Review: Amazonia

Written and directed by Dominic Hicks, a triptych of dark comedy shorts based on real product reviews, amidst the pros and cons of kitchen tools and electrical appliances, it traces the fears and obsessions of three total strangers. Starring: Richard Gadd, Rachel Stubbings and Alexander Kirk.

If you’ve ever read a handful of reviews on not just Amazon but a large number of retail websites, then you’ll likely have come across several of the variety that are either too long or overly short but always entirely unhelpful, and you may have wondered what type of person wrote it, well this film explores that for you. Even before diving into the film, the basic idea of the plot is a great idea, it’s something people can relate to and uses a huge dose of imagination to create something dark, and thankfully the film executes the idea well.

The first story doesn’t quite start on as strong footing as the following two, rather than diving straight into how the narrated review and visual are linked, it slowly works its way there but once it does, it’s a satisfying combination. Each story takes the pointedness of each ridiculous review and runs full sprint into the darker side of imagination, using a tonne of irony that meshes with the visual to make something funny and twisted. The tone is consistent throughout, the writing is extremely well done, not the reviews of course which are creepy but the visual elements and interpretation of the reviewers’ lives. It’s sleek and witty but also pushed further by clever editing, letting cuts land on a shot that brings out the comedy without anything needing to be said, which is particularly strong in the first story, edited by Tommy Boulding.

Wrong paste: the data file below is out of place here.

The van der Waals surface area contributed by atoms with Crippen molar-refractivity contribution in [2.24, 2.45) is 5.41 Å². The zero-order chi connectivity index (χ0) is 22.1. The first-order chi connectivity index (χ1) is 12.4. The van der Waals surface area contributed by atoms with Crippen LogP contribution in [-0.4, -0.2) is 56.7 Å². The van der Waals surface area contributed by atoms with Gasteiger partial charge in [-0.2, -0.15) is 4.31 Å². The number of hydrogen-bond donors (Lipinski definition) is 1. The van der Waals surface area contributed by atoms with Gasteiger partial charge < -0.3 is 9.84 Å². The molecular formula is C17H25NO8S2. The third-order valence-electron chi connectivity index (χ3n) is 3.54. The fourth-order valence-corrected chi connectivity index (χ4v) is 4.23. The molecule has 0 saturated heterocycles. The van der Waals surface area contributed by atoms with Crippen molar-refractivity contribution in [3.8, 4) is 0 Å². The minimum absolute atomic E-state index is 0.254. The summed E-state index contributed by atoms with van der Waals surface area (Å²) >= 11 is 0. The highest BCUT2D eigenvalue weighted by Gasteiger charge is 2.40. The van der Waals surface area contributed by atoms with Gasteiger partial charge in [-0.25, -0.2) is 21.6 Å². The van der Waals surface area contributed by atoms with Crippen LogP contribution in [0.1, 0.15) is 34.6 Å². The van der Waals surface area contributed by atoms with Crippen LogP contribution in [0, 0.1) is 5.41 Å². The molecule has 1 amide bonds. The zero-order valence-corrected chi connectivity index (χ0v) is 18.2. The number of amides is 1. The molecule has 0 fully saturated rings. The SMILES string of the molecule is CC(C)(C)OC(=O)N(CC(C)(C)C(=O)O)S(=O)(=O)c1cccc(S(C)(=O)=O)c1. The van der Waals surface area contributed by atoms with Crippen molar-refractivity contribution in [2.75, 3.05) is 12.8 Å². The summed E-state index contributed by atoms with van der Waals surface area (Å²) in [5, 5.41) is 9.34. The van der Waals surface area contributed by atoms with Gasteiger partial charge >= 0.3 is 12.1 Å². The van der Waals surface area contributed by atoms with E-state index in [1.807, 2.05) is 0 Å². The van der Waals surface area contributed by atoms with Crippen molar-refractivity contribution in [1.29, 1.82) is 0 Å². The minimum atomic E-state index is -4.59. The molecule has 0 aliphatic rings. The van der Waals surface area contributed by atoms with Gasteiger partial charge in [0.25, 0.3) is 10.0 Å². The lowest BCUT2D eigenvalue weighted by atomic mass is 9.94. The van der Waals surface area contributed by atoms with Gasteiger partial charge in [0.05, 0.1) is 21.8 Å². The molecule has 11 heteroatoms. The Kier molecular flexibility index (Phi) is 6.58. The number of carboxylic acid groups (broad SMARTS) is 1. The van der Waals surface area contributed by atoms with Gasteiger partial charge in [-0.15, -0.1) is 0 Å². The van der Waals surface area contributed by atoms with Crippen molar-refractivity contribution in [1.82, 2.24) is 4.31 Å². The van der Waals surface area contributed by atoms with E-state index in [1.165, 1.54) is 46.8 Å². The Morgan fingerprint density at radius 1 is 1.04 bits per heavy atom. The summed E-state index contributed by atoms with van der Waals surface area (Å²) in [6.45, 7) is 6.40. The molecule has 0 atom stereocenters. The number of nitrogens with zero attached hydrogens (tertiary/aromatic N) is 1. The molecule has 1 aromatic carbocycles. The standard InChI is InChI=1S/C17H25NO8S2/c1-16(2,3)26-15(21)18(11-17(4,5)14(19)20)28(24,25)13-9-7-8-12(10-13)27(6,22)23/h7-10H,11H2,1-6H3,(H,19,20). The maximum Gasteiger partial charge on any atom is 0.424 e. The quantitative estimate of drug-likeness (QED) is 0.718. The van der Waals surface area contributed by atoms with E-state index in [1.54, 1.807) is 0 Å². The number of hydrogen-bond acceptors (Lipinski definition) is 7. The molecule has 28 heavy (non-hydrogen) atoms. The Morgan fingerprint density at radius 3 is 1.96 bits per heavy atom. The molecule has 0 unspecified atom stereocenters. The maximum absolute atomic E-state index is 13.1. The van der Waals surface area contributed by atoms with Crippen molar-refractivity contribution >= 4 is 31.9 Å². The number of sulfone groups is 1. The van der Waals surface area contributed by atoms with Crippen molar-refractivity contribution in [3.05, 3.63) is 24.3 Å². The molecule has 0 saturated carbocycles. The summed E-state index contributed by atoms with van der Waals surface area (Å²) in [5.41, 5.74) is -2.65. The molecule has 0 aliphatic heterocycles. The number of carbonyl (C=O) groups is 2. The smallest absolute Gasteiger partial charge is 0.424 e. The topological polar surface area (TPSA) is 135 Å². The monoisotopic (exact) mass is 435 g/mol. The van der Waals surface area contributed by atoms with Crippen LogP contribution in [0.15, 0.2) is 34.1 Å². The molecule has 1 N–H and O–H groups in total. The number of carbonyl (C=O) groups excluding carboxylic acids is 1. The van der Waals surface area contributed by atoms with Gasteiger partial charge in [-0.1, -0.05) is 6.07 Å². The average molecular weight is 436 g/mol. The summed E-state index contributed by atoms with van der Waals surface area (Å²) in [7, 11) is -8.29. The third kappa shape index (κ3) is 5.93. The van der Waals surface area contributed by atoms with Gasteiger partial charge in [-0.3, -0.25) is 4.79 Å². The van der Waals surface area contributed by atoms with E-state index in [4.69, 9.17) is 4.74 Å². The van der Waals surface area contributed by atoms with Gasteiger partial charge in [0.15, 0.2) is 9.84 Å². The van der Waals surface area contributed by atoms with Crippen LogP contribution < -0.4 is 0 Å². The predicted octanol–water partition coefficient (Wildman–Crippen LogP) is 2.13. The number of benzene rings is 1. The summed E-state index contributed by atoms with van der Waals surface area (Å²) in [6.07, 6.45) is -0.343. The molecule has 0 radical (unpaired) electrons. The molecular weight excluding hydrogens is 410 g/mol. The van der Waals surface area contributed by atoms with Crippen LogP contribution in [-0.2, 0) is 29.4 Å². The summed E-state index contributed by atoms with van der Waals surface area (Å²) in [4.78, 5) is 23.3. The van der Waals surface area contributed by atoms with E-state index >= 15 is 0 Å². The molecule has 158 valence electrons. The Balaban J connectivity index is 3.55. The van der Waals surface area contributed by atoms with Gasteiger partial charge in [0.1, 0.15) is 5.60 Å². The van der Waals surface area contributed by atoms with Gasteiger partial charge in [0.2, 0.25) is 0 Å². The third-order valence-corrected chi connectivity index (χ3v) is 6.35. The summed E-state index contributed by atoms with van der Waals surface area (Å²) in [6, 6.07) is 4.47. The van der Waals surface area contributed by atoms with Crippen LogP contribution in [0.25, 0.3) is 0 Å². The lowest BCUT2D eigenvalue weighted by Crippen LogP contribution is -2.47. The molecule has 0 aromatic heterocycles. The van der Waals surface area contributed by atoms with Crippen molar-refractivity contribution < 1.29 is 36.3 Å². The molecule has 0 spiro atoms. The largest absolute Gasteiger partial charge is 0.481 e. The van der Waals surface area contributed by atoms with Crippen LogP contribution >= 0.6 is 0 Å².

Each of the three leads do well with the story that they’re given, particularly Stubbings, whose arm of the plot arguably asks more of her emotionally than the other two, she gives a performance that’s simultaneously cold and distant, yet vulnerable and broken. All three of them provide a presence that enhances the irony and sarcasm to each story, while the darkness does already come through easily with the writing, they each still add an extra layer to the comedy.

Amazonia is as described, it takes the concept of wondering what sort of weirdos and crazies write these types of reviews and ran with it to create something funny, dark and witty, that’s bursting with imagination. It’s well directed, acted, edited and written and it all comes together to make for satisfying viewing and a film that could certainly spawn an endless number of sequels, considering the amount of crazed reviews on Amazon, let alone other websites.

Verdict: ✯✯✯✯ | 8/10

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